Electronic health record (EHR) systems are transforming healthcare, and while eliminating paper files in favor of digital can enhance patient care, improve workflow and reduce costs, the transition can also create a lot of confusion. Here are a few of the questions your colleagues have asked and some answers to help make informed EHR decisions no matter where your practice happens to be in the EHR transition.
Question: Isn’t an EHR system “mandatory” for all practices, from the viewpoint that a physician’s reimbursement will be decreased by not purchasing an EHR?
Answer: The answer to that question depends heavily on your payer mix. Currently, no law requires a practice to purchase an EHR. However, there are some considerable financial enticements to purchase an EHR for practices with large percentages of Medicare patients. These practices may want to consider buying an EHR to avoid the financial penalties Medicare plans to start enforcing in 2015.
Question: How long should we expect to wait to see the benefits after implementing an EHR?
Answer: According to MGMA-ACMPE® best practices data, practices can expect to wait at least six months and sometimes up to 24 months to see the benefits after implementing an EHR. It is also expected that you’ll see increased expenses along the way.
Question: We have a specialty practice–what consideration do we need to give to EHR integration when local hospitals and referring physicians use different systems?
Answer: You can contact your state, regional extension center (REC) or even your local hospital system to determine if your area has a Health Information Exchange (HIE). Many HIEs and others are working on common standards for systems to communicate. While HIEs are in their infancy and exist in many different forms around the country, most of the large EHR vendors are preparing to—or starting to—participate with them. Ask any potential EHR vendors about their plans and have details written into your contract that states they intend to participate in an area HIE. If you already use an EHR, you should discuss this issue now or when you renew your support agreement.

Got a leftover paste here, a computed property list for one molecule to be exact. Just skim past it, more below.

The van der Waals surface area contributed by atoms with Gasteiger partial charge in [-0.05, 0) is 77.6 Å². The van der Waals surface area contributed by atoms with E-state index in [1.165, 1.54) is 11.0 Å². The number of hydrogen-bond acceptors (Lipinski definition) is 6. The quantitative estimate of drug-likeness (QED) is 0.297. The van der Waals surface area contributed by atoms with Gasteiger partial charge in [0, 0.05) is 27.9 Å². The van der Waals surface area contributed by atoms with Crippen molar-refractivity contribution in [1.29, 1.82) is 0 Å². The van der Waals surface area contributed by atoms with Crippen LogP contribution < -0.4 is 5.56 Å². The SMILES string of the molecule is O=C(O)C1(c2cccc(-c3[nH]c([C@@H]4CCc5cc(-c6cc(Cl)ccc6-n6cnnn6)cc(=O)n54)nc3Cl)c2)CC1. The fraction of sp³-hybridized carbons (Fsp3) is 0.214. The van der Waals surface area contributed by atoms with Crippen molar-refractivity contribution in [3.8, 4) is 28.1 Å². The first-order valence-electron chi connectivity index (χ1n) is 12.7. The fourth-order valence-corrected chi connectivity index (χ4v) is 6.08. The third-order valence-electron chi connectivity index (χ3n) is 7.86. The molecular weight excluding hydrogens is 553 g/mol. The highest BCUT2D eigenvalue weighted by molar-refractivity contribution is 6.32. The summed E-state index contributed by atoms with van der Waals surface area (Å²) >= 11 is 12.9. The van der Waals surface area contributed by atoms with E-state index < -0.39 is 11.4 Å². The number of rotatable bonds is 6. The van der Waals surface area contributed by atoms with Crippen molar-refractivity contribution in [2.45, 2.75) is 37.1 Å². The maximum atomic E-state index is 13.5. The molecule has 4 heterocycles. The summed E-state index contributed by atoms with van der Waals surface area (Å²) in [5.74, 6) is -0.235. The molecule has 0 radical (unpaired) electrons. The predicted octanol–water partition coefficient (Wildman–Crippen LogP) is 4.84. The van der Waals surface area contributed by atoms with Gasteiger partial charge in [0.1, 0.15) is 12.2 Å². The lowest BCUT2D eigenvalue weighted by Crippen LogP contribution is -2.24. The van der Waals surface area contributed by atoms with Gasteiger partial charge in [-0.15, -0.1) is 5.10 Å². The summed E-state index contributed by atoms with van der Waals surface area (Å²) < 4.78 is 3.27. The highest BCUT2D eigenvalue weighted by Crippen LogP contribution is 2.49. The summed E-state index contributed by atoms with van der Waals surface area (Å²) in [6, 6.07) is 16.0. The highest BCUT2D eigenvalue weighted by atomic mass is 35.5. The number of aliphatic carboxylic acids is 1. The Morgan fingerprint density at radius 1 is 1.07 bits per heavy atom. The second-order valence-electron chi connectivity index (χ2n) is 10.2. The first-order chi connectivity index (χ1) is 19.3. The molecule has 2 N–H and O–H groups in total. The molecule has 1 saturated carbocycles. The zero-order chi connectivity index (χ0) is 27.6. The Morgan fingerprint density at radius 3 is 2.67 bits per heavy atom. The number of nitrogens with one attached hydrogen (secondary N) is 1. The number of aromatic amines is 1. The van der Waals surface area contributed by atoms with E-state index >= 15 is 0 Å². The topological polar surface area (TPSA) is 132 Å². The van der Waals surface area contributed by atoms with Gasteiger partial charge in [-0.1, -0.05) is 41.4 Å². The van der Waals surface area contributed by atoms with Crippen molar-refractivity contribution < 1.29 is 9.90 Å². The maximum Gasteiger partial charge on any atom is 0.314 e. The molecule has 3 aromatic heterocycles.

Question: Do you have any suggestions for minimizing ‘slowdown’ during implementation of an EHR and different performance metrics to monitor and manage it?
Answer: Like most implementations, training and practice are essential to decreasing slowdown before your EHR goes live. It is beneficial to have a staff member pretend to be a patient and walk through the entire visit from check-in to check-out. This walk through should be completed for the most common patient visits so everyone knows what to expect. Since the entire practice is a team, it is important for everyone – from front desk to staff providers – to go through training together so that each knows what the other’s role is.